<br /> Lee Letter: n418

Washington and Lee University

Sender: Richard Henry Lee, for the Committee of Five
Recipient: Lord Howe

My Lord1

The unprovoked and cruel war that has been waged against these States,
renders every idea inadmissible, that proposes a return to the
domination of that Power which by its own Acts of devastation and
slaughter, has forced a separation. The Acts of the British Parliament
lately transmitted by your Lordship having this domination principally
in view require no further comment. But the good people of N.A. my Lord
not insensible of what belongs to humanity, can forgive their enemies,
and wish to stop the effusion of human blood. When therefore the king
of G.B. shall be seriously disposed to peace, Congress will readily
attend to such terms as may consist with the honor of Independent
nations, with the interest of their Constituents, and with the sacred
regard they mean to pay to Treaties.

By order of Congress

Notes:

Lee PapersUniversity of Virginia Archives

Printed in Smith, Letters of Delegates, 10:34. Printed also in James Curtis Ballagh, The Letters of Richard Henry Lee, Volume 1, 1762 – 1778, p. 411. Lee drafted this letter as a member of the committee of five appointed to reply to the letters sent Congress by Lord Howe and Henry Clinton, written respectively on 27 May and 3 June. Lee wrote and struck out the signature “H. Laurens,” and endorsed the letter “Draught of answer for the British Commission. June 6, 1778.” Congress adopted the final draft on 6 June.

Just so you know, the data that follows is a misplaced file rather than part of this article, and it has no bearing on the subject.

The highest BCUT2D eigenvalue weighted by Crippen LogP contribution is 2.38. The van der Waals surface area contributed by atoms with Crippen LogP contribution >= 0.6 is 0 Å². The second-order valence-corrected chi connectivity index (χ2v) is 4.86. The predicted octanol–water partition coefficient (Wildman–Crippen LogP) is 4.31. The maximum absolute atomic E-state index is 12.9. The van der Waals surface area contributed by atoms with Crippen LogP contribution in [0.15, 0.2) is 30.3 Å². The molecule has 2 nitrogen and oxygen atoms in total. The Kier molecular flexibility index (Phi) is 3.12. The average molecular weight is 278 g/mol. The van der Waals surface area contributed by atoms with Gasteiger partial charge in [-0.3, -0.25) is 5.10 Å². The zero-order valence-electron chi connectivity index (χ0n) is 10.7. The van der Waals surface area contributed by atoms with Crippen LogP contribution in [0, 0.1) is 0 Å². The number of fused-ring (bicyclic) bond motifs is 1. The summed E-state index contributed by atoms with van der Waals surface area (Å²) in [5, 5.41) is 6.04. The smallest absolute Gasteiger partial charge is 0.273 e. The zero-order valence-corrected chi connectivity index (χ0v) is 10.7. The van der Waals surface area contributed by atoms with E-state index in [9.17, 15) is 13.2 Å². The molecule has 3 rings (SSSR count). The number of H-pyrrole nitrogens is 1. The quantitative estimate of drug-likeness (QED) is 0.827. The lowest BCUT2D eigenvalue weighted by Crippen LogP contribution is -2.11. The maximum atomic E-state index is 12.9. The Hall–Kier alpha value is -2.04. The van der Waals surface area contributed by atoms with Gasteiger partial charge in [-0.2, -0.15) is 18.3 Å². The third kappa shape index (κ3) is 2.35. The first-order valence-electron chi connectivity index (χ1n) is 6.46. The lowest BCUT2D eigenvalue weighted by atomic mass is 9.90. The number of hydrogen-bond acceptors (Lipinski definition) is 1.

1 Richard Henry Lee wrote this intended letter to Lord Howe as a member of
the committee appointed this day to formulate a response to recently
received letters from Howe and Sir Henry Clinton forwarding three
conciliatory acts of Parliment

to Congress. Since the delegates approved a more moderate reply to
Howe drawn up by William Henry Drayton, one of Lee’s colleagues on
this committee, it is possible that Lee’s draft was never presented
to Congress for consideration. See JCC,
11:572 – 74.